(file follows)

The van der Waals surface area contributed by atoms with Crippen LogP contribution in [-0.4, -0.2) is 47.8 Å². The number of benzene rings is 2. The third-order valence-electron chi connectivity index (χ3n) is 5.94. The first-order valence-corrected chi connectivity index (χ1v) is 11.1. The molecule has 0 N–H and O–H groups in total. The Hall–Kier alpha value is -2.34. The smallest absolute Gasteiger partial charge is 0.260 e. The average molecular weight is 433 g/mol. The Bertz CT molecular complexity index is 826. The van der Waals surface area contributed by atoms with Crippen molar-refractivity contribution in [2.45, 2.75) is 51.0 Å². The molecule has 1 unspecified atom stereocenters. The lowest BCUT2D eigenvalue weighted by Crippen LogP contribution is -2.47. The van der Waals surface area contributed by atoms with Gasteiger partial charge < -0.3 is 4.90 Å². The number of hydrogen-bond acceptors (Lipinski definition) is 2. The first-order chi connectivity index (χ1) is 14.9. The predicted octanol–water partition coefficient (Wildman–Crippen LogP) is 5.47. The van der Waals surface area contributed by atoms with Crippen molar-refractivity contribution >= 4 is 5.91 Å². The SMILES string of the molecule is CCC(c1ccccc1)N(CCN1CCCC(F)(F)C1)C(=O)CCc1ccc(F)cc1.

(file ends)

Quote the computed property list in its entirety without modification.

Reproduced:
The van der Waals surface area contributed by atoms with Crippen LogP contribution in [-0.4, -0.2) is 47.8 Å². The number of benzene rings is 2. The third-order valence-electron chi connectivity index (χ3n) is 5.94. The first-order valence-corrected chi connectivity index (χ1v) is 11.1. The molecule has 0 N–H and O–H groups in total. The Hall–Kier alpha value is -2.34. The smallest absolute Gasteiger partial charge is 0.260 e. The average molecular weight is 433 g/mol. The Bertz CT molecular complexity index is 826. The van der Waals surface area contributed by atoms with Crippen molar-refractivity contribution in [2.45, 2.75) is 51.0 Å². The molecule has 1 unspecified atom stereocenters. The lowest BCUT2D eigenvalue weighted by Crippen LogP contribution is -2.47. The van der Waals surface area contributed by atoms with Gasteiger partial charge < -0.3 is 4.90 Å². The number of hydrogen-bond acceptors (Lipinski definition) is 2. The first-order chi connectivity index (χ1) is 14.9. The predicted octanol–water partition coefficient (Wildman–Crippen LogP) is 5.47. The van der Waals surface area contributed by atoms with Crippen molar-refractivity contribution >= 4 is 5.91 Å². The SMILES string of the molecule is CCC(c1ccccc1)N(CCN1CCCC(F)(F)C1)C(=O)CCc1ccc(F)cc1.